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BOOK REVIEW

Texting isn't the latest word

September 14, 2008|Carolyn Kellogg

Reports of the demise of the English language have been gr8ly exaggerated, according to David Crystal. In his new book, "txtng: the gr8 db8" (Oxford: 240 pp., $19.95), the British linguist dismisses reports, widespread in England, that text messaging is bad for the brain, literacy, for the language itself. He taps history, technology and new research to create his counter-argument, a highly consumable work of pop linguistics.

Text messages are not the fearsome products of limber-thumbed, anti-literate teenagers but an extension of long traditions, Crystal argues. He connects logograms like "2day" with rebuses, which date back to ancient Rome. Initialisms like IMHO ("in my humble opinion") and JK ("just kidding") owe a debt to, of all things, IOU. Recorded in 1618, it's one of the earliest found in English. And while xtrctng vwls frm wrds may be unusual in English, it's not in Arabic and Hebrew.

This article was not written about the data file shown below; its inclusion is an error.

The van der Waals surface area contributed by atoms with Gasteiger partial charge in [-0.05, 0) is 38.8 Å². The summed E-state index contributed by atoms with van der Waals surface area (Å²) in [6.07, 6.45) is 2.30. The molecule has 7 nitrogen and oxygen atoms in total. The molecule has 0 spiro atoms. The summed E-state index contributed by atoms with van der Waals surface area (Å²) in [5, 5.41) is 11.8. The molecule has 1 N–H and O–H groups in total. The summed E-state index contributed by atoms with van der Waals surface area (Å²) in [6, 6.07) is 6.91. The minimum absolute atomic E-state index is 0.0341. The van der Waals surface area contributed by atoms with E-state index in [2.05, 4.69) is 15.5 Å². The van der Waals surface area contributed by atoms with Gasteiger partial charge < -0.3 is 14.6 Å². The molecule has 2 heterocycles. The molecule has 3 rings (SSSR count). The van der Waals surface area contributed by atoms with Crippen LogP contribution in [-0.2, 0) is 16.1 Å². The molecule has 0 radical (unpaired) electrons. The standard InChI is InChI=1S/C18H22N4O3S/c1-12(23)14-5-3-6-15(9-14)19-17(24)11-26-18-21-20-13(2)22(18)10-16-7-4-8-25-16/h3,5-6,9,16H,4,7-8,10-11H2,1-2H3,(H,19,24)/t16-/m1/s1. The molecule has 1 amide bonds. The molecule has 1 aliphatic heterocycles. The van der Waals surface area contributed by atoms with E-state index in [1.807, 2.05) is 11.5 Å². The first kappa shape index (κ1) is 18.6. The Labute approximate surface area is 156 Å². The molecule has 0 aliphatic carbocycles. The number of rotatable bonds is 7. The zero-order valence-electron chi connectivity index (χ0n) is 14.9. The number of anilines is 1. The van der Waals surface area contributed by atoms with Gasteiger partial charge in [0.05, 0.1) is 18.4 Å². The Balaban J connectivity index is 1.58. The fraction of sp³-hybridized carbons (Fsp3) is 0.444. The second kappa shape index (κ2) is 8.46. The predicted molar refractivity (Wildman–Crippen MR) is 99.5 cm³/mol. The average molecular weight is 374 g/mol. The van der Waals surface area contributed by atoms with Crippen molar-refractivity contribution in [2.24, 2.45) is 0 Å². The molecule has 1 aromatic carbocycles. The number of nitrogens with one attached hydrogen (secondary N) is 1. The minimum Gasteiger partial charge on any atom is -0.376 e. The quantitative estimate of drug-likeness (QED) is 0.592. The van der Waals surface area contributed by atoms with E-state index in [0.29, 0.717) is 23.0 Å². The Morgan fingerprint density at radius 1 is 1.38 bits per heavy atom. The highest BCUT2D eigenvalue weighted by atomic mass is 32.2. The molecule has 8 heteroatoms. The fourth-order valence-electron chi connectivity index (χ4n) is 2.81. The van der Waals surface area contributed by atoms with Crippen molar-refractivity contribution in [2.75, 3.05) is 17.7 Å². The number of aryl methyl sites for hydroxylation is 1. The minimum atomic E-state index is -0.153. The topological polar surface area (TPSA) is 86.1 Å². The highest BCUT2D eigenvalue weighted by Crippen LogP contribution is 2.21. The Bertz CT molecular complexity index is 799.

The technical limits of texting -- a max of 160 characters per message, the awkward arrangement of letters -- has led users around the world to develop shortcuts. The book includes txt glossaries in a dozen languages, from Chinese to Welsh.

Crystal makes clear that even as these abbreviations evolve, technology may soon render texting less necessary. Nonetheless, he calls for more formal research in the field -- little exists, even though 2.3 trillion text messages will be sent worldwide this year.

All those messages are, for some companies, very profitable. But that doesn't mean they aren't also art. Crystal includes poems to show the diversity of possible txt texts. He also reminds us that all this language compression is creative play. Some Brits, using their phones' predictive feature, decided to assign "book," not "cool," to the sequence "2665."

-- Carolyn Kellogg

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